Carl Landry isn't suiting up for the New Orleans Hornets right now, and coach Monty Williams does not want to talk about it. Well ... he says he doesn't want to talk about it. You be the judge. From the New Orleans Times Picayune's John Reid:
Though Landry missed his second consecutive game with a sprained right ankle, Williams said he had no idea what's going on with the forward's injury.
"It's one of those situations that if I say too much right now, I could be sharp with my words," Williams said.
Heavens to Betsy, don't let him be sharp with his words.
I appreciate Williams' position, as further elucidated in Reid's story: even though the Hornets are abysmal, every game counts when you're trying to build a winning culture. If one player -- any player -- starts valuing his own perfect health and future free agency over the opportunity of team triumph, it can become an avalanche of frowns. It's a valid concern.
But see it from Landry's perspective. Look at why he's with the Hornets this season.
1. The lockout, the new collective bargaining agreement and a weird offseason made it so that only a few players picked up long-term, lucrative contracts. More players than usual deferred their free agency to 2012 for a more normal experience and market.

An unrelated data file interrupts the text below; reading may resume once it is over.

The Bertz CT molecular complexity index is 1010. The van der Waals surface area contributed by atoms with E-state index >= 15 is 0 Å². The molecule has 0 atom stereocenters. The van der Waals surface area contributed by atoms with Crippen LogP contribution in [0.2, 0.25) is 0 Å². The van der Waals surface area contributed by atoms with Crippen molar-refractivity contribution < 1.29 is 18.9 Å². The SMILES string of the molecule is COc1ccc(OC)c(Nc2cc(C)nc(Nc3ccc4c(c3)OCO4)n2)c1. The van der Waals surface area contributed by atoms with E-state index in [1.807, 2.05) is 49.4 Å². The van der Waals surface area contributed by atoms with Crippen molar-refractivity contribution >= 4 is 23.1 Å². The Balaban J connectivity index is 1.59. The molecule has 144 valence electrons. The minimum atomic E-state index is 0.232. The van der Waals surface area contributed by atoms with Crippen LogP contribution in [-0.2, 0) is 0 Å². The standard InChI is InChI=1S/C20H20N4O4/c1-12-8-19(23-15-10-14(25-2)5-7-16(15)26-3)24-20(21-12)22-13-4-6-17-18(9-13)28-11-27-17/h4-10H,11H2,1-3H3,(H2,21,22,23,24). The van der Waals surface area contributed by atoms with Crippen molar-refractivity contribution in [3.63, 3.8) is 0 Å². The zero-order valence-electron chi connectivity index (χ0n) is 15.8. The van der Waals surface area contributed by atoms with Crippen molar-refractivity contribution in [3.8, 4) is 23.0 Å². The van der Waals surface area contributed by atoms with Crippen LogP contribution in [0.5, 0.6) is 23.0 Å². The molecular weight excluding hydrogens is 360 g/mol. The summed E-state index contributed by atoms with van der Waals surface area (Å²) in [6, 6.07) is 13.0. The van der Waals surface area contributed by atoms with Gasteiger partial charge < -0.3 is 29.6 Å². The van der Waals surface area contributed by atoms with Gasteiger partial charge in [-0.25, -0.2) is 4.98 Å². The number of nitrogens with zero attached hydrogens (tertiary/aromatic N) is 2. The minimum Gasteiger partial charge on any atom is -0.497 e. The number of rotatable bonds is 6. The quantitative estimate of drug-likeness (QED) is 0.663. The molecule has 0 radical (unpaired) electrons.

3. Landry wasn't getting great bites in free agency. The Hornets' roster was gutted. New Orleans had some cap space and Bird rights on Landry.
4. Match made in heaven! Landry would give New Orleans some production without tying up its long-term flexibility; the Hornets would give Landry some cash to ensure that they were not the worst team ever.
Now the deal is nearing completion, and Landry allegedly (if you read between Monty's lines) isn't willing to sacrifice his next step -- a long-term deal in free agency -- to further help a team he won't be sticking with. It's like the opposite of when a team straps to the bench a disappointing veteran who will be a free agent. But when that happens, no one complains. It's just a part of the game. If a player dares exercise his self-interest in the face of meaningless games, he's something like a coward.
I get where Williams is coming from, and he probably needs to say these things even if he (as a recent player) is personally sympathetic to Landry's position. But it's a bit silly to expect Landry to value the fate of a team built to fail more than his own career.